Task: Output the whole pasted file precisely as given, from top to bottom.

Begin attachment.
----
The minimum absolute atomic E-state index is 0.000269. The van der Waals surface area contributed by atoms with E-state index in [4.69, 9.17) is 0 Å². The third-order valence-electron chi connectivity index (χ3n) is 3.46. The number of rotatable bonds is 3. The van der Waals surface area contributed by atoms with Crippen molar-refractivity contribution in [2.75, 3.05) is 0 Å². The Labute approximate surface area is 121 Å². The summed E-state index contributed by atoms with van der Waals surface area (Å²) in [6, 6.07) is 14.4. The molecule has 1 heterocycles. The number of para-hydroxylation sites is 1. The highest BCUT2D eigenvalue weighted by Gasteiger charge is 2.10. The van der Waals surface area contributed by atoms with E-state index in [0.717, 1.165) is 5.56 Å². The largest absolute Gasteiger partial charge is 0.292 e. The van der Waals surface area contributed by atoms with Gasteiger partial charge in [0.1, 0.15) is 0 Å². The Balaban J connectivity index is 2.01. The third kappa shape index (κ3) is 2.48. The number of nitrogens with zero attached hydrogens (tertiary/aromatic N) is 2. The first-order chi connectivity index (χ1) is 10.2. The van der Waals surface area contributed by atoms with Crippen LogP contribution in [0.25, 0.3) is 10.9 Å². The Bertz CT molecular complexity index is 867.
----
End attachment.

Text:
The minimum absolute atomic E-state index is 0.000269. The van der Waals surface area contributed by atoms with E-state index in [4.69, 9.17) is 0 Å². The third-order valence-electron chi connectivity index (χ3n) is 3.46. The number of rotatable bonds is 3. The van der Waals surface area contributed by atoms with Crippen molar-refractivity contribution in [2.75, 3.05) is 0 Å². The Labute approximate surface area is 121 Å². The summed E-state index contributed by atoms with van der Waals surface area (Å²) in [6, 6.07) is 14.4. The molecule has 1 heterocycles. The number of para-hydroxylation sites is 1. The highest BCUT2D eigenvalue weighted by Gasteiger charge is 2.10. The van der Waals surface area contributed by atoms with E-state index in [0.717, 1.165) is 5.56 Å². The largest absolute Gasteiger partial charge is 0.292 e. The van der Waals surface area contributed by atoms with Gasteiger partial charge in [0.1, 0.15) is 0 Å². The Balaban J connectivity index is 2.01. The third kappa shape index (κ3) is 2.48. The number of nitrogens with zero attached hydrogens (tertiary/aromatic N) is 2. The first-order chi connectivity index (χ1) is 10.2. The van der Waals surface area contributed by atoms with Crippen LogP contribution in [0.25, 0.3) is 10.9 Å². The Bertz CT molecular complexity index is 867.